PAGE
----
What the Heck is Self-Esteem, Anyway?

A fellow psychotherapist writes, “I am wondering what your thoughts are with regard to famous cognitive psychotherapist Albert Ellis and his expressed hostility toward the concept of self-esteem, at least as he understands (or misunderstands) the term. As a psychologist, I make good use of many aspects of Ellis’ REBT [Rational Emotive Behavioral Therapy]; however, I find his attacks on self-esteem distracting and an unwelcome deviation from his otherwise sober approach.”

For some clues, let’s examine some quotes of Albert Ellis on the subject of self-esteem:

“REBT attempts to help humans eliminate all self-ratings and views self-esteem as a self-defeating concept that encourages them to make conditional evaluations of self. Instead, it teaches people unconditional self-acceptance.”

And: “Is self-esteem a sickness? That’s according to the way you define it. In the usual way it is defined by people and by psychologists, I’d say that it is probably the greatest emotional disturbance known to man and woman.” He goes on to write, “This, perhaps, goes to show that conditional self-esteem, as I have said for many years, is an insidious, real sickness, so much so that even Buddhists carelessly sneak it in and sometimes encourage their clients to achieve it.”

Clearly, Ellis equates self-esteem with mistaken or distorted value judgments one has about oneself. It sounds like it’s standards he’s against. All standards; on principle. According to this line of thinking, if you expect something of yourself, you have automatically put a condition on your self-worth. Instead, you ought to value and love yourself “just because,” without any conditions whatsoever. Ellis assumes here that all standards and conditions are, by definition, unreasonable. Such an assumption is, in itself, a slap at your self-esteem. You might as well be saying or thinking, “Who am I to have standards? Who am I to think that I can live up to some kind of improvement, skill development or moral principle that I seek to uphold?”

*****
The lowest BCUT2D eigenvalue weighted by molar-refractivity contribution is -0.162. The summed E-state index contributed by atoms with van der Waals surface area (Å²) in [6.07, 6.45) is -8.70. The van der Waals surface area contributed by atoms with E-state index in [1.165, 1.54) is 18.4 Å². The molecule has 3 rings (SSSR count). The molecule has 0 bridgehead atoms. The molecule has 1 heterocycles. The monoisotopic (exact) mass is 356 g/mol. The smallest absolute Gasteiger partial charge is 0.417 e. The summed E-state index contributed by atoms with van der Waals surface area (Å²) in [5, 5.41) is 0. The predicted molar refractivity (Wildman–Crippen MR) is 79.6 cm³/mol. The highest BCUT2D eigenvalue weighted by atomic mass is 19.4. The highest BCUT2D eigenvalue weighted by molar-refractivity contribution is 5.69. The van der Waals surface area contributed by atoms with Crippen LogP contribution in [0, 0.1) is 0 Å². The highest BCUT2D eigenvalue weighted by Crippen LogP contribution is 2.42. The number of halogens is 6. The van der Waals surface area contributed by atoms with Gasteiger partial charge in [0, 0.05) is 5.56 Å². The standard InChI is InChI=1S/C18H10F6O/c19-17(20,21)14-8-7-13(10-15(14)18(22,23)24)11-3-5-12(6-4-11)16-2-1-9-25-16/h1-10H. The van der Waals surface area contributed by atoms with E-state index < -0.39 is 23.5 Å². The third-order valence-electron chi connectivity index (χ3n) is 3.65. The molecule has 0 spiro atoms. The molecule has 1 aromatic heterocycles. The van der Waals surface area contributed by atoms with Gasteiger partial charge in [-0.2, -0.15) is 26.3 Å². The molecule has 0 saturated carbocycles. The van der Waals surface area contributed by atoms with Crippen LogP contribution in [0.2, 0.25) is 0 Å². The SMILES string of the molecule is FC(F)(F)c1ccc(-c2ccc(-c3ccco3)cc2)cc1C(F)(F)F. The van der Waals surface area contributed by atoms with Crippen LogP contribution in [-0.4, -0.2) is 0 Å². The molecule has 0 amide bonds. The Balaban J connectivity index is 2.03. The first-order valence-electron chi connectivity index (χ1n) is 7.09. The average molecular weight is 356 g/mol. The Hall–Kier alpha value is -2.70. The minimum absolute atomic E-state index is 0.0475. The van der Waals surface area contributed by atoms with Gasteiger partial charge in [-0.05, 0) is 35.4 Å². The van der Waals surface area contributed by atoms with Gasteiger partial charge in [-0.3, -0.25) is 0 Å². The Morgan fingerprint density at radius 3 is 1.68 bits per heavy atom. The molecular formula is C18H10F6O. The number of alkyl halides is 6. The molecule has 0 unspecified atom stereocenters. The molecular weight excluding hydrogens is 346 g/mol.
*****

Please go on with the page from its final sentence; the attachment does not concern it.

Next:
Albert Ellis claimed to be a champion of rationality and rational living. Indeed, many of his approaches to psychotherapy and psychology uphold this very principle. He contributed some excellent thinking and approaches to psychotherapy, and deserves a lot of credit. But when he rejects self-esteem on principle – as automatically conditional and therefore automatically destructive – he’s throwing reason out the window.

You don’t have to throw reason out the window when developing standards. You can determine reasonable and rational standards of conduct and achievement in a given area of life. You can hypothesize and see what you’re capable of, and you can look to other people for information and even inspiration. Standards are part of life. Setting standards rationally and conscientiously not only gives you something to do; it gives you a sense of purpose, a whole reason for living.

Ellis seems adrift from any objective definition of self-esteem. He’s simply saying that making your happiness or self-worth conditional on any particular standard or achievement is automatically and always bad. But what if you define self-esteem as a sense of fitness for living? In possession of self-esteem you can tell yourself, for example, “I am fit for living, I have a mind, I can think, I can take intelligent action to further my life and I deserve to do this.” Would the noted therapist and author take issue with this? I don’t think he necessarily would.

As I said, his whole approach to psychology and therapy seems based on the principle and standard of reason. To identify your beliefs as true or false presupposes that you have the capacity to think, judge, conclude and identify. Implicit in the very action of doing cognitive therapy or any introspection of this kind is the premise, “I am fit to think, I am fit to draw objective and true conclusions.” Ultimately, at the root of cognitive therapy is the premise, “I am fit to live, I can alter my emotions, I deserve to be happy.”

Perhaps Ellis would say, “You shouldn’t put conditions on your self-worth.” For example, you shouldn’t say, “Until I attain my degree in chemistry, I’m not worthwhile.” Or, “Until I find my mate, I’m not worthwhile.” Or, “Until I own my own house, I’m not worthwhile.” These sorts of conditions are erroneous. Their error lies in tying your fitness for life and existence to consequences which can possibly come from exercising that fitness.

In other words, it’s mistaken to say, “I’m not fit for life until I do or have such-and-such.” But it is right to say, “I know how to think, I can use my knowledge to improve my thinking, and I can use my knowledge and thinking to continuously improve in life.”

You’re not saying that your fitness for living depends on something. You’re saying that you’re already fit for life and existence, because you know how to think and you’re willing to continuously exercise that virtue throughout life.

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